In Search of “The Lost Arcade”

A new documentary titled “The Lost Arcade” serves as a scorned love letter to the Chinatown Fair and all it once represented. (The New Yorker)

Neighbors Mourn A Squatter, Known Widely but Not Well

For as long as anyone can remember, Baruba lived on the lot on Park Avenue near 126th Street in Harlem — a makeshift home that included a worn house trailer, an electricity hookup and milk crates. To developers who for years had tried to dislodge him, he was simply known as the Squatter. To others he was the Man With the Dogs. (The New York Times)

Words of Praise, and Loss, for Malcolm X’s Grandson

At the memorial service, family and friends remembered Mr. Shabazz as a reflection of his grandfather. They also sought to celebrate the man he was becoming, looking beyond the troubles of his youth, and his own violent end. (The New York Times)

All-Season Play for a Chess Crew in Harlem

Inside the storefront one cold evening, hands slammed on time clocks in a vigorous percussion, taunts lobbed between opponents – sounds reminiscent of combat. The games had been honed by years of chess matches at St. Nicholas Park, where regulars, hustlers and visitors played for hours on end, drawing crowds and creating street chess legends. (The New York Times)

A Send-Off for a Harlem Funeral Director

George Bernard Benta, a funeral director in Harlem for more than six decades, delivered his personal brand of service for luminaries known and little known. (The New  York Times)

A Watcher of the Police Says He Is Now a Target

Joseph Hayden is a familiar presence with his video camera on the streets of his native Harlem, ready to document interactions between the police and the residents. But Hayden, 71, recently found himself on the receiving end of police scrutiny, arrested on charges of weapons possession after a traffic stop. (The New York Times)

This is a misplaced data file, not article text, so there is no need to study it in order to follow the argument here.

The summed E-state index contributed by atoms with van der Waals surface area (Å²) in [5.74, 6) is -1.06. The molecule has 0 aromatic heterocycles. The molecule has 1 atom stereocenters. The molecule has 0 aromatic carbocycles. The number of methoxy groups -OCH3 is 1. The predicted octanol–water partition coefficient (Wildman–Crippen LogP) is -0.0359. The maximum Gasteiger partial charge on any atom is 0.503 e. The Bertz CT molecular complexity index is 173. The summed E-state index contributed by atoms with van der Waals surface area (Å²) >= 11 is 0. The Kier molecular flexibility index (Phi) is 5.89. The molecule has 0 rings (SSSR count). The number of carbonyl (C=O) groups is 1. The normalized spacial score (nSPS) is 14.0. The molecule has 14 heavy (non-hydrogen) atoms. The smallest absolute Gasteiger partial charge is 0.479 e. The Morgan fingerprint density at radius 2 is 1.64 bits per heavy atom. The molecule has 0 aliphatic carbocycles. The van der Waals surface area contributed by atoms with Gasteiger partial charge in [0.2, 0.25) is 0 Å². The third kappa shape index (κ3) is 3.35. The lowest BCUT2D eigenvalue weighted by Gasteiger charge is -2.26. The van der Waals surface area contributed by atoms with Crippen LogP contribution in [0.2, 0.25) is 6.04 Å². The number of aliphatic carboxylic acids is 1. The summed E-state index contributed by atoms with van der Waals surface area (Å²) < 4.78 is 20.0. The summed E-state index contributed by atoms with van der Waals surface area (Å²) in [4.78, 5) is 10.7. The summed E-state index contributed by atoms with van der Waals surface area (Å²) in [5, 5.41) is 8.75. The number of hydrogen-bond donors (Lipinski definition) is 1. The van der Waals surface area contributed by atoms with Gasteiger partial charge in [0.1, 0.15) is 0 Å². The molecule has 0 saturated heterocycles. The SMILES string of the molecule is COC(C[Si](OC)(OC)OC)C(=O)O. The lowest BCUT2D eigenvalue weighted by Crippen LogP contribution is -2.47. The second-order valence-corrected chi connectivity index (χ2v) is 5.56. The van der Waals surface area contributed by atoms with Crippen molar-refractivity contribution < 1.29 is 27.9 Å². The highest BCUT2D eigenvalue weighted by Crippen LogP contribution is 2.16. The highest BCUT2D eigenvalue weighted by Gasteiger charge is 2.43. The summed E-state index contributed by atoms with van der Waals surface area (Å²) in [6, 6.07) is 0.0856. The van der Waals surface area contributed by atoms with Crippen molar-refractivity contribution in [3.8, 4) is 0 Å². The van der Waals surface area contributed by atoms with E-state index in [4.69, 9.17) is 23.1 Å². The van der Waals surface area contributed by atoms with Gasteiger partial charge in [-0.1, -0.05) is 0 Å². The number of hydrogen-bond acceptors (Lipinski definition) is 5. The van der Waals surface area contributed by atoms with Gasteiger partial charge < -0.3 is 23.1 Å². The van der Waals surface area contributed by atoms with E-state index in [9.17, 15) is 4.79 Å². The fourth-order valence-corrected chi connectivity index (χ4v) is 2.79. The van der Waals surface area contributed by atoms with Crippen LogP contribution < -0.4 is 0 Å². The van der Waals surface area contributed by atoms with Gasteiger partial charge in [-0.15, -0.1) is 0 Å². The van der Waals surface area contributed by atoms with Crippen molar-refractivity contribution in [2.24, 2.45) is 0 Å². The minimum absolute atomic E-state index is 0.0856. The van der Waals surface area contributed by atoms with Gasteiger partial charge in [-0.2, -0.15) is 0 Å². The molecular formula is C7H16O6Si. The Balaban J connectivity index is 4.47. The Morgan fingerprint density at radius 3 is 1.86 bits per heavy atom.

Effort to Save Harlem’s Murals From a Grittier Time

One of the first murals that Franco Gaskin, known as the famed artist Franco the Great, noticed missing was of a weeping Martin Luther King Jr. on the dreary metal front gate of an abandoned store on Harlem’s 125th Street where Dr. King was said to have had a book signing. Now as new businesses and higher rents remake the strip, much of Gaskin’s work – some 200 murals – has disappeared. (The New York Times)

They’re Still Swinging for the Rooftops

For old-time stickball players, much of their neighborhood has disappeared. But on Sunday mornings, the pride in their “poor man’s game” is on full display. (The New York Times)  

Keeping standards high at Boys Latin

David Hardy believes every young man at Boys’ Latin is “the architect of his own fortune.” But to build that future, students must first pass inspection. The high school also embodies Hardy’s vision of getting more boys, particularly African American boys, into college, an uphill battle. (The Philadelphia Inquirer)

Mick’s Inn, where heroes hang out

In the back room of Mick’s Inn are framed, autographed portraits of Medal of Honor recipients. And whenever the heroes are in town, they take to the stools of the dimly lit Port Richmond bar and sometimes buy a round. (The Philadelphia Inquirer)